Wisconsin Tour: Aldo Leopold & Sand County

A few years ago I read A Sand County Almanac by Aldo Leopold. It was first published in 1949, and has been a very influential book for those interested in conservation. It was really one of the only books like this written at the time. It was wonderful to have the opportunity to actually go and see the inspiration for this book- Aldo’s shack and where he lived in Baraboo, Wisconsin!

You first arrive at The Aldo Leopold Legacy Center. It’s been designed to fit within the landscape and to respect the land around it. It was built with sustainability in mind- recycled wood (including wood from trees Aldo planted nearly 70 years ago), energy efficient windows requiring less energy for lighting, solar panels, water management and rain gardens, and an ecological prairie landscape. An inner courtyard made by the three buildings also made the center welcoming. The center also had art gallery space and educational areas about the goals of the center and the legacy of the man behind it all.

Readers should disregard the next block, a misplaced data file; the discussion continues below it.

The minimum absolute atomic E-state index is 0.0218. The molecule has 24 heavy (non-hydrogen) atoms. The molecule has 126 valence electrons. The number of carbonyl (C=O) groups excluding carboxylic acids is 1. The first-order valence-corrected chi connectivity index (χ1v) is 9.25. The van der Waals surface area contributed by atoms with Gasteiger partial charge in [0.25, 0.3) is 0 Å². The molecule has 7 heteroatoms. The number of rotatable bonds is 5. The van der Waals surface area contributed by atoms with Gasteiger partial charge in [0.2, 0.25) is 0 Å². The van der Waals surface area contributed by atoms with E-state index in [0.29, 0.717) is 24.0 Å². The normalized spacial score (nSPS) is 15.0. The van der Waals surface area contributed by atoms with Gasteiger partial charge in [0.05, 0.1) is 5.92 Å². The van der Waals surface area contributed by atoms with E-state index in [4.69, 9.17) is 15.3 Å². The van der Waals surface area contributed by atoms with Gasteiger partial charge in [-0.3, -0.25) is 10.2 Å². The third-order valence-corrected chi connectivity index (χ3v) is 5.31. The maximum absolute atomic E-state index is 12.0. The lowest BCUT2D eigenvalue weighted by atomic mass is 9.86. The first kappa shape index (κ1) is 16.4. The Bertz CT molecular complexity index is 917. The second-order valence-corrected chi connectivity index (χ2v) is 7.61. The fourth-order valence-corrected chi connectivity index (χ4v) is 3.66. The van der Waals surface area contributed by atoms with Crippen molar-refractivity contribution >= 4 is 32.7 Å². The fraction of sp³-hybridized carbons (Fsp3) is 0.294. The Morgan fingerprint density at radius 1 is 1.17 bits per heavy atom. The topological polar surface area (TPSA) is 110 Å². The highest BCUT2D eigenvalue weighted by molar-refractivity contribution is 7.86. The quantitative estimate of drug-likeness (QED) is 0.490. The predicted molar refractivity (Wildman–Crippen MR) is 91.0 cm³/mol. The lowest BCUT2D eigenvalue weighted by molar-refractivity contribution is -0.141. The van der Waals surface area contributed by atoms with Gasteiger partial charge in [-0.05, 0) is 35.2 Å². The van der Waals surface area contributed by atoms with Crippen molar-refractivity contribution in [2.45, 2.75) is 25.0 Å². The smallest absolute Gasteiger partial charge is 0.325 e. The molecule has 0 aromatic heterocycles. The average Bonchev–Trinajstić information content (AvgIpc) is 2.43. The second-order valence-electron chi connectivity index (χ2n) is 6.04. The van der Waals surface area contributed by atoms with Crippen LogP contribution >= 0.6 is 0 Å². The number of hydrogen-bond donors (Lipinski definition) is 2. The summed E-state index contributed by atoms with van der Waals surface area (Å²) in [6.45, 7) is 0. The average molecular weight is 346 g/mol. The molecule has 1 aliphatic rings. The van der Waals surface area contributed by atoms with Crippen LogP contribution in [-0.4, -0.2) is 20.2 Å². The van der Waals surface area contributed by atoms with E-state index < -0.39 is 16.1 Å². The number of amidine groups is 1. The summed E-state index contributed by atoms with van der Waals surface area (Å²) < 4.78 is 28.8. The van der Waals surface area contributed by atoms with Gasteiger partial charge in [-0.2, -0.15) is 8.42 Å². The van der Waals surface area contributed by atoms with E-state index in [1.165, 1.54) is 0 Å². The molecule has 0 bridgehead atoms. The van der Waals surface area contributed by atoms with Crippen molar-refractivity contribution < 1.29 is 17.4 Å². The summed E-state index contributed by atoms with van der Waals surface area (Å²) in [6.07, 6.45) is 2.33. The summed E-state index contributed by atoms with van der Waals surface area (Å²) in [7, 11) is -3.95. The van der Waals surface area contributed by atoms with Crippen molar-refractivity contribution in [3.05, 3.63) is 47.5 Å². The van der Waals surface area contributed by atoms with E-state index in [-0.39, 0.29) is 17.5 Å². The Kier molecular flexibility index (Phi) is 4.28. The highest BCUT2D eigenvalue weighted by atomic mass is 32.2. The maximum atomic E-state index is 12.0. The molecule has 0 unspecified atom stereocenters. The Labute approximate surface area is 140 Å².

Aldo’s actual shack was located about a mile away down the road from the center, but the center had bicycles to rent for a low price instead of having to walk along the road.

‘The Shack’ began its life as a chicken coop! When Aldo purchased the farmland, he converted it into a cabin. The shack used to be surround by farmland, but now it was surrounded by woods and prairie and was just a short walk from the Wisconsin River.

The now forest had lots of pine trees, which Aldo writes about in his book.  Inside the shack it is still set up like how they lived there. There were also some family photos taken by the Leopolds. The shack hasn’t changed since the foundation acquired it. I couldn’t imagine living here with a large family like they had, especially through long and cold Wisconsin winters.

A short walk away from the shack is the Wisconsin River. There is a sandy area you have to walk through to get to it, now we knew why this area is known as Sand County! The land restoration of Aldo’s property was done by himself and his family. A large amount of the restoration was given to a pine forest, and an open prairie landscape.


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